Urine is an exceptionally valuable source of nutrients. By comparison to manures, urine is an ideal source of ammonia-nitrogen which is a plant ready source of fertilizer. While there are issues related to medicines consumed, elevated levels of sodium and fecal cross contamination, urine is typically sterile and when stored for a specified period in a concentrated form, the ammonia level is so high, it is generally safe to assume there are no viable pathogens present, even when collected from toilets that are divided for solid/liquid waste streams. A latrine or hand held collection device is less likely to have cross contaminants.
When using urine as a fertilizer it may either be diluted and added directly to the soil or hydroponic growing systems or it may be biofiltered to lower ammonia. However, unless there are aquatic organisms in the system that are sensitive to ammonia, plants typically thrive with ammonia rich nitrogen fertilizers. Urine does not contain carbon and so is not literally “organic” though one would have a difficult time arguing it is “inorganic.” Technically though the ammonia/urea is not bound to carbon, as carbon is removed in the digestive tract and through the urea energy production cycle of the animal, prior to urine filtration through the kidneys.
Human urine in hydroponic systems is roughly equivalent to aquaponics, without the fish. The fish perform a similar task as does the human or animal body. After consuming foods, urea is produced by the kidneys which breaks down into ammonia. Solid waste is evacuated as a low nitrogen containing manure. Liquid, being in a relatively plant-ready form is ideal as it is relatively identical to fish waste, which similarly releases urea/ammonia in a liquid, plus a relatively unusable solid poop.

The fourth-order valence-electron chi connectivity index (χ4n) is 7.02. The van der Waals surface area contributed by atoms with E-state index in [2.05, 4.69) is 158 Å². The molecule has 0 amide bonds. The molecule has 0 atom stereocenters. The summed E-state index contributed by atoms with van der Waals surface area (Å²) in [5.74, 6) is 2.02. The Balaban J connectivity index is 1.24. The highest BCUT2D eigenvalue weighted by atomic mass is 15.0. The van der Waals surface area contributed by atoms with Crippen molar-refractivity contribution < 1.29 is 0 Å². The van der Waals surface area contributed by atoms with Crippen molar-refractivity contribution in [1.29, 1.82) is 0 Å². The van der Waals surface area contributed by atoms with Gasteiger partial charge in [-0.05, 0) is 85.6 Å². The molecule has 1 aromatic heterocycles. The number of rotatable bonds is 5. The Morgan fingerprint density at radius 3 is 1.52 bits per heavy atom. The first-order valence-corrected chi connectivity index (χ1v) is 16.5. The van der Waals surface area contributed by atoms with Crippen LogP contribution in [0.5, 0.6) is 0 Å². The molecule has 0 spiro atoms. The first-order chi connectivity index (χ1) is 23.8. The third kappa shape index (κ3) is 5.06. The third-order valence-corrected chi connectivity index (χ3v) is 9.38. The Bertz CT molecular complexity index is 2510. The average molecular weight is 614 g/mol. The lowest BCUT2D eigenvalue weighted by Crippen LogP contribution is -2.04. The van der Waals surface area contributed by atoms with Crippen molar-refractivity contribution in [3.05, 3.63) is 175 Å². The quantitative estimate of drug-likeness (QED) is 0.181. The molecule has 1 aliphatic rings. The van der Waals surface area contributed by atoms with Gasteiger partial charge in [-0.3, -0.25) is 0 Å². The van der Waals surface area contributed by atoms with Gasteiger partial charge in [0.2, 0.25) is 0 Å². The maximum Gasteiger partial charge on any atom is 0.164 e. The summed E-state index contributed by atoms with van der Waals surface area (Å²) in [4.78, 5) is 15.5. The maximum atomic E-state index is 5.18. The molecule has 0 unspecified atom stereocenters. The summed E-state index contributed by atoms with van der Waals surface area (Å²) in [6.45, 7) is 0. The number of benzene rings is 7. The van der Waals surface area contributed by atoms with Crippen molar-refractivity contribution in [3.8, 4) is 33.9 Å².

Researching alternatives to chemical fertilizers, BIoponica has explored the use of urine as a source of nitrogen in agriculture and hydroponics. The biggest issue we found is that humans, which seems to be the easiest source for collecting urine, typically contains high levels of sodium and medicines, due to the typical human diet, and condition. However, in growing things like duckweed, which is a high protein animal feed, urine is extremely useful and should be considered both as a means of fertilizing a low-tech healthy animal feed and as a way of recycling urine and creating an agricultural biproduct. Duckweed is the ultimate waste treatment “plant”. Urine is very practical for growing duckweed as well as lettuces, when collection of the urine is feasible.
Our preferred method of providing sustainable organic plant fertility is through nutricycling. When taking biomasses before they become urine, or manures, the nutrient content is much greater and useful in agriculture. We produce blends of dehydrated biomasses and convert them into liquid fertilizers that may be used in soils and in hydroponics systems. The process is very low tech and can be implemented worldwide with very little cost. The steps involved in making liquid fertilizer are anaerobic extraction biomass, which can be done in a simple bucket or barrel system. Once the leachate is collected, then the carbon is removed through biofiltration and aeration. We do this with a vortex and a biofilter substrate. The final product, depending on the biomass blends used are ideal for growing plants in all phases of growth. The same setup, sans anaerobic extraction, can be used to nitrify ammonia (nitrification) from urine, into a higher nitrate form of nitrogen.
A few years ago, I had the opportunity to visit the organization ECOSANS on a trip to Sweden a few years ago. Their work was brought to my attention by a UN FAO publication that outlined the steps recommended for handling urine in developing nations agriculture. This guide provides examples of how to use urine in soil based agriculture.